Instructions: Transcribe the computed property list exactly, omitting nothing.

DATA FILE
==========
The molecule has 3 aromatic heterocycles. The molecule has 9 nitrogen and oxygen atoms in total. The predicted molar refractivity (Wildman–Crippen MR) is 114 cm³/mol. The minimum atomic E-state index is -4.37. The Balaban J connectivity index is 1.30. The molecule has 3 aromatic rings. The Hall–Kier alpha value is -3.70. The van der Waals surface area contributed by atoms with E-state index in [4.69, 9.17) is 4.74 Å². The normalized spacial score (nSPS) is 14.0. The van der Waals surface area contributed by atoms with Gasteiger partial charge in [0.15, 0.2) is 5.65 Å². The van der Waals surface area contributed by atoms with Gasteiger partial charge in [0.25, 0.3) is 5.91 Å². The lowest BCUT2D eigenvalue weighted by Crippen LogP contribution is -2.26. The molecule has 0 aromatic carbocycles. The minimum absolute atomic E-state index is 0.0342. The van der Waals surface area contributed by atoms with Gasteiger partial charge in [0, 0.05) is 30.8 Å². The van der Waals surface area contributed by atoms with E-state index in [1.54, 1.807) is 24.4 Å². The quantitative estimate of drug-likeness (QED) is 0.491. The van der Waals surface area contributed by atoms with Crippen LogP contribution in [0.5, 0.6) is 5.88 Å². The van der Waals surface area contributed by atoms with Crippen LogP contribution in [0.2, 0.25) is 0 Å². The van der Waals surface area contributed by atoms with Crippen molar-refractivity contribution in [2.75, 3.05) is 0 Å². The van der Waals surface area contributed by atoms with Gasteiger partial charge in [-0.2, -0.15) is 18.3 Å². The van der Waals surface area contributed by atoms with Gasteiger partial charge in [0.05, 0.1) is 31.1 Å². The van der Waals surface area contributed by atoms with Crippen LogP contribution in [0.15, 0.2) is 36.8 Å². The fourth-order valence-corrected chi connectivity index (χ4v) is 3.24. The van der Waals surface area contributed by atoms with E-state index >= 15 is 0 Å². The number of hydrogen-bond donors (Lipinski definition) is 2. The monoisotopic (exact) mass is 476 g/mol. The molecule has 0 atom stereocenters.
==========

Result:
The molecule has 3 aromatic heterocycles. The molecule has 9 nitrogen and oxygen atoms in total. The predicted molar refractivity (Wildman–Crippen MR) is 114 cm³/mol. The minimum atomic E-state index is -4.37. The Balaban J connectivity index is 1.30. The molecule has 3 aromatic rings. The Hall–Kier alpha value is -3.70. The van der Waals surface area contributed by atoms with E-state index in [4.69, 9.17) is 4.74 Å². The normalized spacial score (nSPS) is 14.0. The van der Waals surface area contributed by atoms with Gasteiger partial charge in [0.15, 0.2) is 5.65 Å². The van der Waals surface area contributed by atoms with Gasteiger partial charge in [0.25, 0.3) is 5.91 Å². The lowest BCUT2D eigenvalue weighted by Crippen LogP contribution is -2.26. The molecule has 0 aromatic carbocycles. The minimum absolute atomic E-state index is 0.0342. The van der Waals surface area contributed by atoms with Gasteiger partial charge in [0, 0.05) is 30.8 Å². The van der Waals surface area contributed by atoms with E-state index in [1.54, 1.807) is 24.4 Å². The quantitative estimate of drug-likeness (QED) is 0.491. The van der Waals surface area contributed by atoms with Crippen LogP contribution in [0.5, 0.6) is 5.88 Å². The van der Waals surface area contributed by atoms with Crippen LogP contribution in [0.2, 0.25) is 0 Å². The van der Waals surface area contributed by atoms with Crippen molar-refractivity contribution in [2.75, 3.05) is 0 Å². The van der Waals surface area contributed by atoms with Gasteiger partial charge in [-0.2, -0.15) is 18.3 Å². The van der Waals surface area contributed by atoms with Gasteiger partial charge in [0.05, 0.1) is 31.1 Å². The van der Waals surface area contributed by atoms with Crippen LogP contribution in [0.15, 0.2) is 36.8 Å². The fourth-order valence-corrected chi connectivity index (χ4v) is 3.24. The van der Waals surface area contributed by atoms with E-state index >= 15 is 0 Å². The number of hydrogen-bond donors (Lipinski definition) is 2. The monoisotopic (exact) mass is 476 g/mol. The molecule has 0 atom stereocenters.